GRAPHICMAIL – The email newsletter is a powerful marketing tool that can remind subscribers about you, inform them about your products, tell them what you have been up to and help build relationships with them.
But the inbox is a busy place. Just think — dozens or even hundreds of other emails could already be on the pile by the time your message gets there. When your email does arrive, the trick is to make sure it doesn’t look like you might be wasting your readers’ time.
It’s important to stress email is a “scanning” environment. Subscribers won’t necessarily read your emails — at least not before they’ve skimmed over it quickly to make a flash judgment about whether what you have to say will be worth their while. If your content seems interesting, they may choose to devote more than just a few seconds — but only if you’re able to grab them in the “scanning” phase.
With this in mind, here are four easy design-oriented tips to help you get to the point and maximize readability:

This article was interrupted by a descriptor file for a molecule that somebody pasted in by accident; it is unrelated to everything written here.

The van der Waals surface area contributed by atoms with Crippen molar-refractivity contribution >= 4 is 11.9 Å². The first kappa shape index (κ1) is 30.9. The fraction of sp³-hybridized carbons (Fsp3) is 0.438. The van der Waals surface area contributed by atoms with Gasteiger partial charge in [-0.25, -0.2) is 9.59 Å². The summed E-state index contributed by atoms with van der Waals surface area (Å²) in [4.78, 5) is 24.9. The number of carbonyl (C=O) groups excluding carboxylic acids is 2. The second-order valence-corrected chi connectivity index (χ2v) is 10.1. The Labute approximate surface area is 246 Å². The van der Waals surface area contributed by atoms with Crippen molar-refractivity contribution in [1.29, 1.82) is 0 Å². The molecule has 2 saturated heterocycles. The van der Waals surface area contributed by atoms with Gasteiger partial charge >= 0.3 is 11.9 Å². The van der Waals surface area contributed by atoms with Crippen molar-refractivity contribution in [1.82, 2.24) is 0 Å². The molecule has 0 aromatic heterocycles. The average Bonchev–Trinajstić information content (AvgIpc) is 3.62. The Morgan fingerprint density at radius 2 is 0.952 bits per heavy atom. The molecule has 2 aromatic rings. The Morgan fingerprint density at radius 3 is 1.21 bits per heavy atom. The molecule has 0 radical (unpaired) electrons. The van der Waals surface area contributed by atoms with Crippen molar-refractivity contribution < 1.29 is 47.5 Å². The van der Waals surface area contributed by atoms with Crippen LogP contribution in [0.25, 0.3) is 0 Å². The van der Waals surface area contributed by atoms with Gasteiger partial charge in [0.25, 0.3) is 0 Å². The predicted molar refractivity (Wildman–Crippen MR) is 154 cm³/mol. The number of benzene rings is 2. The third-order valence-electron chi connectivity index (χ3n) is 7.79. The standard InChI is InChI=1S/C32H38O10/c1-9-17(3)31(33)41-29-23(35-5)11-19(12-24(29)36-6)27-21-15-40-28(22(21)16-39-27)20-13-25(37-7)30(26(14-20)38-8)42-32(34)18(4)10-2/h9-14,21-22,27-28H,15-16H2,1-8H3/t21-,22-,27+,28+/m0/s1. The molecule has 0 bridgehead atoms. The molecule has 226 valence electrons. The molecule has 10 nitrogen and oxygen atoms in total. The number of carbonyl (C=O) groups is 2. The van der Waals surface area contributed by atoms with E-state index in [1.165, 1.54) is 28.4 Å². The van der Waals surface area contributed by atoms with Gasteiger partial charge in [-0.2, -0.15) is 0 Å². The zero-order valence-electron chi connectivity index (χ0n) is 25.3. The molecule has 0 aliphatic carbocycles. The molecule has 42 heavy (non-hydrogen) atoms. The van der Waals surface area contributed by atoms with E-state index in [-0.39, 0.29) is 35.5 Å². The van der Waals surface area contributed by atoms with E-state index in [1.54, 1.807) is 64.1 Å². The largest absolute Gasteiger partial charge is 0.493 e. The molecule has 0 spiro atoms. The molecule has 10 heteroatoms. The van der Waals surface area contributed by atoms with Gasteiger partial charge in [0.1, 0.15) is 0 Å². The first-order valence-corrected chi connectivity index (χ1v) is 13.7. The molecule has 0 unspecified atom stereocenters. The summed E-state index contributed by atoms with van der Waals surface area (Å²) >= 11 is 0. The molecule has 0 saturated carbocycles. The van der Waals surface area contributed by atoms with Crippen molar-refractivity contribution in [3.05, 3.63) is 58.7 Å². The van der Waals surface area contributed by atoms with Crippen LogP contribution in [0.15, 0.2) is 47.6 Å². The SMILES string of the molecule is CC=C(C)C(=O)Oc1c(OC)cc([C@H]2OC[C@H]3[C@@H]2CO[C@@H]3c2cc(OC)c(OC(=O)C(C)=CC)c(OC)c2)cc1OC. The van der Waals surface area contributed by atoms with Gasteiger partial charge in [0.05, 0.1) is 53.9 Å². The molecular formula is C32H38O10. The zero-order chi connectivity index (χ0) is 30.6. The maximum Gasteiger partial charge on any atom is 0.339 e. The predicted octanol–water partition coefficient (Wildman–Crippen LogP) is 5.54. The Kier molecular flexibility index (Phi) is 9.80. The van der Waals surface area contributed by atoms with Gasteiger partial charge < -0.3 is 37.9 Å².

1. Design for the Preview Pane. The human eye normally scans an email from top left to right, and then down. So while it’s a good idea to have a banner graphic for visual impact, don’t make it too big. That is, try to get your key “text” message as close to the top left corner of your email as possible so it is visible within the preview pane, without the reader needing to scroll around. Don’t bury the value of your marketing email under a mountain of trivia. Get to the point quickly.
2. Don’t forget “alt” text. Since all the email clients out there on the web don’t conform to the same set of visual standards, images are often blocked by default, with image “alt” text displayed instead — unless you haven’t provided any. Therefore, remember to populate “alt” tags for every image, so subscribers who have blocking on will at least see a short description of your pictures, which may encourage them to click the “display images below” action.
3. Fall back on colors. If you want to use a background image in your design, just remember some email clients don’t support them, so it’s wise to provide a background differentiated from your text color for the email client can fall back on. The simple point here is to enable your subscribers to read your message no matter what.
4. A link can save the day. It’s a good idea to provide a link to a web-based alternative to your email at or close to the top of the HTML newsletter in case, despite your best efforts, there are still display issues. This will let each reader view your email in his or her browser if they can’t see it properly in their inbox.